In a sharply worded open letter to Latvia’s parliament, the World Federation of Free Latvians has criticized legislators for not acting quickly to support Estonia in the face of verbal attacks from Russia over the controversial removal of a downtown Tallinn monument to World War II-era Soviet soldiers.
The federation is “deeply disappointed” in the Saeima’s “reluctance, delay and fear” in supporting Estonia, the letter states. The May 8 letter is signed by the board of the federation (known in Latvian as the Pasaules brīvo latviešu apvienība, or PBLA).
To save face, the Saeima should adopt a resolution of support for Estonia, the PBLA said.
The PBLA’s concern stems from Russia’s reaction to Estonia’s removal of the Bronze Soldier from Tallinn’s Freedom Square, as well as plans to relocate the remains of 14 Red Army soldiers from an area near the monument. Estonia’s Russian-speaking minority viewed the statue’s removal as an affront, leading to two days of unrest April 26-27 during which hundreds were arrested, dozens were injured and one man—a Russian citizen and permanent resident of Estonia—died. The Latvian embassy in Tallinn also was attacked.
Estonia has blamed Russia for fomenting the unrest, for cyberattacks on Estonian government Web sites that followed the unrest, for a siege by a youth organization of the Estonian embassy in Moscow and for what it says are distorted Russian media reports on the situation in Tallinn.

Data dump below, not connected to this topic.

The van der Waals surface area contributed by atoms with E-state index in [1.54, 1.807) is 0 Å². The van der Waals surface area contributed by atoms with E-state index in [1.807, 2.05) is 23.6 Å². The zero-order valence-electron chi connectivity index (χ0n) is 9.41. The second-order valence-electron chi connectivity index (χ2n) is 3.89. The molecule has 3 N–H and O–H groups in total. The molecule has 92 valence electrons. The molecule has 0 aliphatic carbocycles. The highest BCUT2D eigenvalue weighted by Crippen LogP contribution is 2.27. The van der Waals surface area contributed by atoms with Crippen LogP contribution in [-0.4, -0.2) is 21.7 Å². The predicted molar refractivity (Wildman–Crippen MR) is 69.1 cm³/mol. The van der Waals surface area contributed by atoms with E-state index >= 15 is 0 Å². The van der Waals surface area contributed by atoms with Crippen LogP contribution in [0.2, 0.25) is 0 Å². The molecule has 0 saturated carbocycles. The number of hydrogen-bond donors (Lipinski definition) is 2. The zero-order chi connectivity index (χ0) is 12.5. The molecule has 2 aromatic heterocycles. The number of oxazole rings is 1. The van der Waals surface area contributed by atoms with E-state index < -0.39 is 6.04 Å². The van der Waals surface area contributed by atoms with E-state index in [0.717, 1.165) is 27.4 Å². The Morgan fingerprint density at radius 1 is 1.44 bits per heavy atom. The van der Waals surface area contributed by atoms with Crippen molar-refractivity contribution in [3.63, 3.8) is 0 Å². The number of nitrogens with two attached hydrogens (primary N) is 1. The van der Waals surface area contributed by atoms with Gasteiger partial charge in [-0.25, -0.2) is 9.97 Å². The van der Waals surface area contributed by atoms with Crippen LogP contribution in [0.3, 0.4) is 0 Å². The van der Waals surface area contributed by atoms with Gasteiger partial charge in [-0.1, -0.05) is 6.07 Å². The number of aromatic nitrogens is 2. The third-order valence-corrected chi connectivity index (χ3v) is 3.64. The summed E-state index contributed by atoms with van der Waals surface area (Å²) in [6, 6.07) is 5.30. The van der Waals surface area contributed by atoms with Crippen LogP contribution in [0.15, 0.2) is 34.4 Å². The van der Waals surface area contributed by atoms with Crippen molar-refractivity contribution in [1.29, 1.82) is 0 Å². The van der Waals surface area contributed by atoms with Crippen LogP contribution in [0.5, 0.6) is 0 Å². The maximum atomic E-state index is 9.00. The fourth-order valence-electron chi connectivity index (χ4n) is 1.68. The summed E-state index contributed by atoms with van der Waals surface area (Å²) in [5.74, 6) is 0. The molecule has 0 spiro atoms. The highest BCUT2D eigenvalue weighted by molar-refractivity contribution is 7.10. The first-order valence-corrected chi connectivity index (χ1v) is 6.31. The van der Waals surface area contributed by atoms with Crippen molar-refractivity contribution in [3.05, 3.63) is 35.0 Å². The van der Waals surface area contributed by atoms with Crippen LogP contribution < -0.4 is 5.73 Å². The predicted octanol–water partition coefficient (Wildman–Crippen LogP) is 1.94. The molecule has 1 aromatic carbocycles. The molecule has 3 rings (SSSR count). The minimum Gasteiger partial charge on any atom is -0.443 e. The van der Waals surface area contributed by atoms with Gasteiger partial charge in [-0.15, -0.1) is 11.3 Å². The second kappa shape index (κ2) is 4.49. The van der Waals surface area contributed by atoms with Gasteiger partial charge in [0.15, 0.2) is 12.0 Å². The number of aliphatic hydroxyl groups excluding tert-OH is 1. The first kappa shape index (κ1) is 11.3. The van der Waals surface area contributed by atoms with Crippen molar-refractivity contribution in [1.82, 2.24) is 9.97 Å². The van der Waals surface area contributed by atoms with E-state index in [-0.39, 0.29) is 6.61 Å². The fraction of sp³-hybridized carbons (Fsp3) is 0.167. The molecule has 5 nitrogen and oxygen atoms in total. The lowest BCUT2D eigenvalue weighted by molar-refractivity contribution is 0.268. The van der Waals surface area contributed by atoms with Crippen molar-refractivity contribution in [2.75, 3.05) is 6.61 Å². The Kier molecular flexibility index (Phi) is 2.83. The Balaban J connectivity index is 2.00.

Estonia’s foreign minister, Urmas Paet, in a May 1 statement called on the European Union to defend Estonia’s interests.
“The issue of the Bronze Soldier and vandalism in Tallinn are Estonia’s internal matters but the coordinated activities undertaken against Estonia by Russia are a matter of the entire European Union,” Paet said in the statement.
Russia has had strong words of its own.
“We are all outraged by this sacrilege, blasphemy and the methods used to disperse the demonstrators who tried to defend the sacred object, put up in memory of Europe’s liberation,” Sergey Lavrov, Russia’s foreign minister, said during an April 27 press conference in Norway, according to ministry’s Information and Press Department.
The PBLA criticized ruling Latvian coalition parties for failing to bring a resolution to the floor during the Saeima’s first meeting after the Tallinn riot. Opposition parties did propose a resolution, but it was defeated.
The PBLA wants the Saeima to adopt a resolution supporting the Estonian government and its sovereign decisions, condemning the vandalism and theft that occurred in the streets of Tallinn, condemning high Russian officials and members of parliament who have attempted to meddle in Estonia’s internal affairs, and condemning Russian authorities for their unwillingness to end the blockade of the Estonian embassy in Moscow and to guarantee the safety of embassy personnel in accordance with the Vienna Convention on Diplomatic Relations.
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